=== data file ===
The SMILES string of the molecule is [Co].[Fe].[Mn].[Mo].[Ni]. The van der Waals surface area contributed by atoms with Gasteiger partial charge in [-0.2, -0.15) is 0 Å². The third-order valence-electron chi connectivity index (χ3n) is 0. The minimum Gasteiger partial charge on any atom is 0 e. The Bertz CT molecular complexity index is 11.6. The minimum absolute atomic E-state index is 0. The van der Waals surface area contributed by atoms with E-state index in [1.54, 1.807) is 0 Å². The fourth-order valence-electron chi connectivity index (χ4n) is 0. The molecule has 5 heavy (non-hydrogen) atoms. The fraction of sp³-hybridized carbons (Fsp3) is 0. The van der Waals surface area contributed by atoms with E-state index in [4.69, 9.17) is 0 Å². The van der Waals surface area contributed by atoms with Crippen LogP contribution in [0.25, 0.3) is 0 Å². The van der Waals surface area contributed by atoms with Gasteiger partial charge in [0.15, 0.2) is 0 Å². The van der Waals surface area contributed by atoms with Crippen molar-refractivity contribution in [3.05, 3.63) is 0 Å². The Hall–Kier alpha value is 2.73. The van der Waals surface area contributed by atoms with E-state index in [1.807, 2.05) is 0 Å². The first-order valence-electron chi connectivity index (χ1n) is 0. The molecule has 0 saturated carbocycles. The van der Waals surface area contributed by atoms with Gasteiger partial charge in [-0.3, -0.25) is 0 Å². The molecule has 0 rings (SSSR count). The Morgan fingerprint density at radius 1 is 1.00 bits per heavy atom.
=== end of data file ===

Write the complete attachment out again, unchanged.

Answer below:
The SMILES string of the molecule is [Co].[Fe].[Mn].[Mo].[Ni]. The van der Waals surface area contributed by atoms with Gasteiger partial charge in [-0.2, -0.15) is 0 Å². The third-order valence-electron chi connectivity index (χ3n) is 0. The minimum Gasteiger partial charge on any atom is 0 e. The Bertz CT molecular complexity index is 11.6. The minimum absolute atomic E-state index is 0. The van der Waals surface area contributed by atoms with E-state index in [1.54, 1.807) is 0 Å². The fourth-order valence-electron chi connectivity index (χ4n) is 0. The molecule has 5 heavy (non-hydrogen) atoms. The fraction of sp³-hybridized carbons (Fsp3) is 0. The van der Waals surface area contributed by atoms with E-state index in [4.69, 9.17) is 0 Å². The van der Waals surface area contributed by atoms with Crippen LogP contribution in [0.25, 0.3) is 0 Å². The van der Waals surface area contributed by atoms with Gasteiger partial charge in [0.15, 0.2) is 0 Å². The van der Waals surface area contributed by atoms with Crippen molar-refractivity contribution in [3.05, 3.63) is 0 Å². The Hall–Kier alpha value is 2.73. The van der Waals surface area contributed by atoms with E-state index in [1.807, 2.05) is 0 Å². The first-order valence-electron chi connectivity index (χ1n) is 0. The molecule has 0 saturated carbocycles. The van der Waals surface area contributed by atoms with Gasteiger partial charge in [-0.3, -0.25) is 0 Å². The molecule has 0 rings (SSSR count). The Morgan fingerprint density at radius 1 is 1.00 bits per heavy atom.